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  • Do do do do, whoa, E, stop it!

  • Hi, James from www.engvid.com . E is about to - going "hi-yah!"

  • He's been practicing karate, it seems.

  • And he's breaking bread.

  • I don't know why he would do this, but it seems today's lesson is on business idioms

  • using bread.

  • So, let me clarify a little bit.

  • These idioms aren't just for business.

  • You can use them for other things, but I'm showing you how you can use these idioms in

  • a business setting.

  • Now, why am I doing this?

  • Idioms or phrases are sort of a shortcut.

  • What I mean is we can say long sentences about something, but sometimes by putting two or

  • three words together, or four, the meaning is given to someone much - much faster and

  • much clearer than if you gave many sentences.

  • So, today's lesson is to teach you how to communicate better with other people by speaking,

  • but also when they're communicating with you, what they're actually trying to say.

  • Okay?

  • That's why we're doing it.

  • Now, how we're going to do that?

  • We're going to look at some new vocabulary you may not know and then I'm going to give

  • you the idioms and tell you when a good time to use them is.

  • Alright?

  • So, let's go to the board and get started.

  • Shall we?

  • So, E, you're breaking bread all over the place.

  • Tsk Tsk Tsk, crazy, crazy, crazy.

  • Let's start with the vocabulary first, to make sure you understand the vocabulary, so

  • when I go through with the idioms or phrases, they'll be easy for you to understand.

  • So, the first one is "chaff".

  • Now, here's some wheat up here, okay.

  • Now, these little things up here and this here, it's no good.

  • What is wheat?

  • We use wheat to make bread.

  • Yes, we use rye and barley and other things, but a lot of times we use wheat to make bread.

  • And the chaff is a protective covering.

  • So, you can think - I've got this water here, and this plastic protects it.

  • That's like the chaff.

  • It's actually no good, just because we can't drink plastic.

  • But it does protect the water we want to keep.

  • That's what chaff is for wheat.

  • Dough.

  • Dough is when you take flour, a little bit of water, some salt.

  • You can use other things and you make bread.

  • You might have seen your mother take dough, put some flour and water together and then

  • roll it out and then put it in the oven to make bread.

  • Now, slice is usually a thin piece of something.

  • Specifically, when we talk about food, a slice could be a slice of an apple, where you take

  • a knife, you cut a piece - a thin piece of it that becomes a slice.

  • It's also the verb is actually "to slice" as well.

  • So, we slice as a verb - a piece of material can be a slice.

  • So, we can have a slice of apple or a slice of bread, cool?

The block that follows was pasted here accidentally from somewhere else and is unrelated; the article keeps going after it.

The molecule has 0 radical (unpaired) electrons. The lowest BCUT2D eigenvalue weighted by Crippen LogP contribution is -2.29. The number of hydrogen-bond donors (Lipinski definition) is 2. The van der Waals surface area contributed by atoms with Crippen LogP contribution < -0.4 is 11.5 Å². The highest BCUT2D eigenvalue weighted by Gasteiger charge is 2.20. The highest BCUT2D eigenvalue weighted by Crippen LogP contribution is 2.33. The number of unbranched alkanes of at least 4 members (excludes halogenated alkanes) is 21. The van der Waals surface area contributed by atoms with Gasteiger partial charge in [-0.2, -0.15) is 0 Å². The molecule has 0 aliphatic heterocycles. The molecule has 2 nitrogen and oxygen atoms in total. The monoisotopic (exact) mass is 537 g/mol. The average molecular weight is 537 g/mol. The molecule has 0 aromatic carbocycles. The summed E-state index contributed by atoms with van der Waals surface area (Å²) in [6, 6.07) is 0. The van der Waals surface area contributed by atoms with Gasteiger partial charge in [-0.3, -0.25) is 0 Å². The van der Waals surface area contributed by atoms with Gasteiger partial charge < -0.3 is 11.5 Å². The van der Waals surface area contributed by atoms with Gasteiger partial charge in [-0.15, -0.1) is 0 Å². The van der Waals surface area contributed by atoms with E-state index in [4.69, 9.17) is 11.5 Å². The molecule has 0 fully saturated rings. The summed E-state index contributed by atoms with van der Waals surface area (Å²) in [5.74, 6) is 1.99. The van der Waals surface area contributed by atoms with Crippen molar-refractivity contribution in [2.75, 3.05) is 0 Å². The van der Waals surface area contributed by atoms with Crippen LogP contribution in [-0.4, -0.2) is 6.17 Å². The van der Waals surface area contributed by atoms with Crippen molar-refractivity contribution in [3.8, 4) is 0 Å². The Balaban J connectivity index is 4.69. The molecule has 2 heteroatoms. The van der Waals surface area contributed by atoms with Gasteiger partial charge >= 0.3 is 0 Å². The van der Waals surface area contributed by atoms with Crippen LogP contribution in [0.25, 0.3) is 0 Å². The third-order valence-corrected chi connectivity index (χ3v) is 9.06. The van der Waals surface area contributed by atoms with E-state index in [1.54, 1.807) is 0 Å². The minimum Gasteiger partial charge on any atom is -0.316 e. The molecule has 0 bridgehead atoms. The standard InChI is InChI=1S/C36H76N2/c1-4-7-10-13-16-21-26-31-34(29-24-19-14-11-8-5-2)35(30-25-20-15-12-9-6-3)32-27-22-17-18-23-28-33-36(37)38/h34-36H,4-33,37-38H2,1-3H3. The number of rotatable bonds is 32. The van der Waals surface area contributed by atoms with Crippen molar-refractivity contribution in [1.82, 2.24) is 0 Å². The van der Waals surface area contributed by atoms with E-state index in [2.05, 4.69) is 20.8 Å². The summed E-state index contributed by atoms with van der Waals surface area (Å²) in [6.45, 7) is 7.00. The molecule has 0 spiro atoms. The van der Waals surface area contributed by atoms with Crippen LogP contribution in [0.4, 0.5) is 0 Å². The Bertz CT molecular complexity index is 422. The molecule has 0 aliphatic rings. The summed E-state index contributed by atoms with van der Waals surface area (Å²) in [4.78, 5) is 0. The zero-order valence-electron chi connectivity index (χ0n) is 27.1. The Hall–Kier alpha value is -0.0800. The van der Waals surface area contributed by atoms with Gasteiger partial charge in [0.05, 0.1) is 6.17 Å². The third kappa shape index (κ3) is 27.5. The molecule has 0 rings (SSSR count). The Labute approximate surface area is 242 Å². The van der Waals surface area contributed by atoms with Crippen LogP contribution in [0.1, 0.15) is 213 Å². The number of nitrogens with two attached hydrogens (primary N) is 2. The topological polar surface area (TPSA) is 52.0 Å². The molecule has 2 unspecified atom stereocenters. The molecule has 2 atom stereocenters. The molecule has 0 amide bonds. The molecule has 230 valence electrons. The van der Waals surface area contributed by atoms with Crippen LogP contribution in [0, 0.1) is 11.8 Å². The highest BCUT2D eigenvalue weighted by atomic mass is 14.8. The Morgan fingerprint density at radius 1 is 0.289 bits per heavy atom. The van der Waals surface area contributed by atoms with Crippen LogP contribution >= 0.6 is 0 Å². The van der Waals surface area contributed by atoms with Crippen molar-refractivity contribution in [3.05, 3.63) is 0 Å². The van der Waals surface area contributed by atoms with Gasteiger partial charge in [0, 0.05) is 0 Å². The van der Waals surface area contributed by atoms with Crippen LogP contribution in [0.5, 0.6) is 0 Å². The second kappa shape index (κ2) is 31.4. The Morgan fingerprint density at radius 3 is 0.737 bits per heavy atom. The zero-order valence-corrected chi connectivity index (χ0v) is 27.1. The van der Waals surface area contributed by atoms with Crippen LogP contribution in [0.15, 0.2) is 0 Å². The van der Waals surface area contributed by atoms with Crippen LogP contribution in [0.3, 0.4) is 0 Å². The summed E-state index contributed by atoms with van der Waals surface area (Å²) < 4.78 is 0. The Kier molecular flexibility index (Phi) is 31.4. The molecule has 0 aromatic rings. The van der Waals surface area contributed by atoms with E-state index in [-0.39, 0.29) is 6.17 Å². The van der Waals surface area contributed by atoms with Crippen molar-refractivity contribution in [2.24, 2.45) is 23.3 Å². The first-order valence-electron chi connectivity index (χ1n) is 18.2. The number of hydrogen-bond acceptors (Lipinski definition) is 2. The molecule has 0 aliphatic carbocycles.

• So, that's the vocabulary we want to look at.

  • Now, let's go to the board and take a look at the idioms and phrases.

  • The first one I have it "separate the wheat from the chaff".

  • As I told you, the chaff is the protective coating.

  • It's also known as garbage or refuse.

  • Something you would throw away or something that's not good.

  • The wheat is valuable, because when we make bread, we use the wheat to make the bread.

  • So, when we separate the wheat from the chaff, we take the thing that is good away from the

  • thing that is bad.

  • And we want to keep the thing that is good, okay?

  • So, let's say you have ten people that you are looking to interview for a job, and you

  • might say, "Uh, they kind of look pretty good.

  • Why don't we give them a test, because as we give them the test, the ones that are good

  • will do on well on the test.

  • The ones who are bad won't do so well.

  • And we will separate the good candidates for the job from the bad ones", okay?

  • So, you can see how they would use that in business.

  • Rolling in dough.

  • Okay, so I told you before about dough.

  • It's when you take flour and water - that comes from wheat.

  • You mix it to make bread.

  • Well, before you do that, you have to roll it - and this is called a rolling pin - to

  • make it come flat to make the bread.

  • Well, rolling in dough also means to have a lot of money.

  • Because the word "dough" in English can be used for "money".

  • See, you're getting extra vocabulary.

  • So, if you have a lot of dough, you've got a lot of money.

  • If you're rolling in dough, you can imagine all of this is money and this is you.

  • And you're rolling in dough.

  • You're rich, okay?

  • So, first we start with the wheat, then we go to the dough before we make the bread.

  • But even when you have bread - oh, do you know what "bread" means as well?